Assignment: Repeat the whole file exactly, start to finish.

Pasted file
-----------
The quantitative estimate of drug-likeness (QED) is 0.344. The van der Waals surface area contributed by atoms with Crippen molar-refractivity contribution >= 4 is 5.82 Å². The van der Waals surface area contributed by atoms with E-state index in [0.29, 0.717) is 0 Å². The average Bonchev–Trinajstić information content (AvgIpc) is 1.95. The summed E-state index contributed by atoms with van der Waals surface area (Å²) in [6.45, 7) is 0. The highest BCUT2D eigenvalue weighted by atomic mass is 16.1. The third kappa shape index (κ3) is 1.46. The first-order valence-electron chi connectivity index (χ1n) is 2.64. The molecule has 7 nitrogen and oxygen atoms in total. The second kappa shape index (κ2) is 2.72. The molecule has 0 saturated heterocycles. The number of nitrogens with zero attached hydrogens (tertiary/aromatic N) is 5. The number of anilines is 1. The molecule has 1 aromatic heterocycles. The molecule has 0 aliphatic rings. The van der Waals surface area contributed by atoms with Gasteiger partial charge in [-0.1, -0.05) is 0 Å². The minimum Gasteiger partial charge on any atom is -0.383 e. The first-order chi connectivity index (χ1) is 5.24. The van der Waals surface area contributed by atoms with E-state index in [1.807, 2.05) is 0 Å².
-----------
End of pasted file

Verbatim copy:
The quantitative estimate of drug-likeness (QED) is 0.344. The van der Waals surface area contributed by atoms with Crippen molar-refractivity contribution >= 4 is 5.82 Å². The van der Waals surface area contributed by atoms with E-state index in [0.29, 0.717) is 0 Å². The average Bonchev–Trinajstić information content (AvgIpc) is 1.95. The summed E-state index contributed by atoms with van der Waals surface area (Å²) in [6.45, 7) is 0. The highest BCUT2D eigenvalue weighted by atomic mass is 16.1. The third kappa shape index (κ3) is 1.46. The first-order valence-electron chi connectivity index (χ1n) is 2.64. The molecule has 7 nitrogen and oxygen atoms in total. The second kappa shape index (κ2) is 2.72. The molecule has 0 saturated heterocycles. The number of nitrogens with zero attached hydrogens (tertiary/aromatic N) is 5. The number of anilines is 1. The molecule has 1 aromatic heterocycles. The molecule has 0 aliphatic rings. The van der Waals surface area contributed by atoms with Gasteiger partial charge in [-0.1, -0.05) is 0 Å². The minimum Gasteiger partial charge on any atom is -0.383 e. The first-order chi connectivity index (χ1) is 5.24. The van der Waals surface area contributed by atoms with E-state index in [1.807, 2.05) is 0 Å².